Reflections on the generalization of agency theory: Cross-cultural considerations

Nancy Brown Johnson, Scott Droege

Research output: Contribution to journalArticlepeer-review

51 Scopus citations


Agency theory assumes that employees and employers have different goals, act in a self-interested manner, and are willing to assume varying degrees of risk. In this paper, we argue that cultural differences may attenuate those assumptions and thereby temper agency theory predictions. Culture may align goals between employers and employees, change a company's preference for behavior- versus outcome-based pay, require higher incentives before employees will accept outcome-based pay, and lower the moral hazard concerns associated with outcome-based pay. Based on those arguments, we develop propositions that can be tested empirically.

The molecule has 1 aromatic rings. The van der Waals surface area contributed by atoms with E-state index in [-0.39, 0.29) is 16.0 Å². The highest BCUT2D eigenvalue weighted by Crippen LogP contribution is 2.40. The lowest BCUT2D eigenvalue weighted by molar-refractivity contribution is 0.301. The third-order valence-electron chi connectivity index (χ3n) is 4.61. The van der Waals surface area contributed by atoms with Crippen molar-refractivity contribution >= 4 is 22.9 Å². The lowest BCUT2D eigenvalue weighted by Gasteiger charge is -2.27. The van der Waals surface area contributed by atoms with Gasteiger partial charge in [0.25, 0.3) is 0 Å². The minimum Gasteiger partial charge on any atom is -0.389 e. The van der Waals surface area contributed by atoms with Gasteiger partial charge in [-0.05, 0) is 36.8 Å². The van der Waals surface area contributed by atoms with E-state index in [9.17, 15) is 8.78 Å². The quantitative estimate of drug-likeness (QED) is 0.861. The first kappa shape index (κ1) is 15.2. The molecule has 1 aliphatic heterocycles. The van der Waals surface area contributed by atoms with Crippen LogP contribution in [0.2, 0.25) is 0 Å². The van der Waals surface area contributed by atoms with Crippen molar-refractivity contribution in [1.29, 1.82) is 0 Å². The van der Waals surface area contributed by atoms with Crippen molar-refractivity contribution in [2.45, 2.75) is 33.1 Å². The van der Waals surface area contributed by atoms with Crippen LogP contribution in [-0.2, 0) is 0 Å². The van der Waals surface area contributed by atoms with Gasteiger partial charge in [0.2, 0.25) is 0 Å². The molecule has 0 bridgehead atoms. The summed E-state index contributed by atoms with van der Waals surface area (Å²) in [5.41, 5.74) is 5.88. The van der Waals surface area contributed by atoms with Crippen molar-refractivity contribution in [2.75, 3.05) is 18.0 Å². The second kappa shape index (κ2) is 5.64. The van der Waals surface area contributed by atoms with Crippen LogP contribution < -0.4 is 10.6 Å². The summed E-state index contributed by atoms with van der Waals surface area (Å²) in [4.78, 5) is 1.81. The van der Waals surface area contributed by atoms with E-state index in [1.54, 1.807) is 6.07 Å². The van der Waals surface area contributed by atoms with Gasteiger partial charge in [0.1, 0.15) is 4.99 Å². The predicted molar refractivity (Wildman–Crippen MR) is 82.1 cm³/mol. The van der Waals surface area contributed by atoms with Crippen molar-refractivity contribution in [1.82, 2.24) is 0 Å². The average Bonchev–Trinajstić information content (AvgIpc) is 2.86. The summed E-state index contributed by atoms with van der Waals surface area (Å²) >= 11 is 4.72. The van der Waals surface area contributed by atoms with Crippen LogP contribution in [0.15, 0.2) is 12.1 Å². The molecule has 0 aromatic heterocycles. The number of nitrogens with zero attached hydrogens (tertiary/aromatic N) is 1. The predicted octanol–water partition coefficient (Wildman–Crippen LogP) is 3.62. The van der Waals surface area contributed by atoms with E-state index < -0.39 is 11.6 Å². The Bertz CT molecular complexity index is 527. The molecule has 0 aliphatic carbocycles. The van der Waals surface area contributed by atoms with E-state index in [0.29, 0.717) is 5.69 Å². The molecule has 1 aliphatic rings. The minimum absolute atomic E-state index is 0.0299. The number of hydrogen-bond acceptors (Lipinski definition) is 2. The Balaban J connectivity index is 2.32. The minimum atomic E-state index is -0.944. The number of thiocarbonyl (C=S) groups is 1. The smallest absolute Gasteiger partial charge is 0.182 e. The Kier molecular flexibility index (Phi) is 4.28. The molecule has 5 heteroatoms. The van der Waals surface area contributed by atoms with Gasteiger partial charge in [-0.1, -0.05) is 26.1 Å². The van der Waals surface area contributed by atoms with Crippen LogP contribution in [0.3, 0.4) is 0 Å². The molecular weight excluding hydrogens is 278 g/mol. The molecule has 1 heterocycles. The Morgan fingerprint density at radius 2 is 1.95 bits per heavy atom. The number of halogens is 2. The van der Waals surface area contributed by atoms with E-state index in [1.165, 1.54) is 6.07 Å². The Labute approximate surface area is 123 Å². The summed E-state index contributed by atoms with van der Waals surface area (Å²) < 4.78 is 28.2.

Original languageEnglish
Pages (from-to)325-335
Number of pages11
JournalHuman Resource Management Review
Issue number3
StatePublished - Sep 2004


  • Agency theory
  • Behavior- and outcome-based pay
  • Culture

ASJC Scopus subject areas

  • Applied Psychology
  • Organizational Behavior and Human Resource Management


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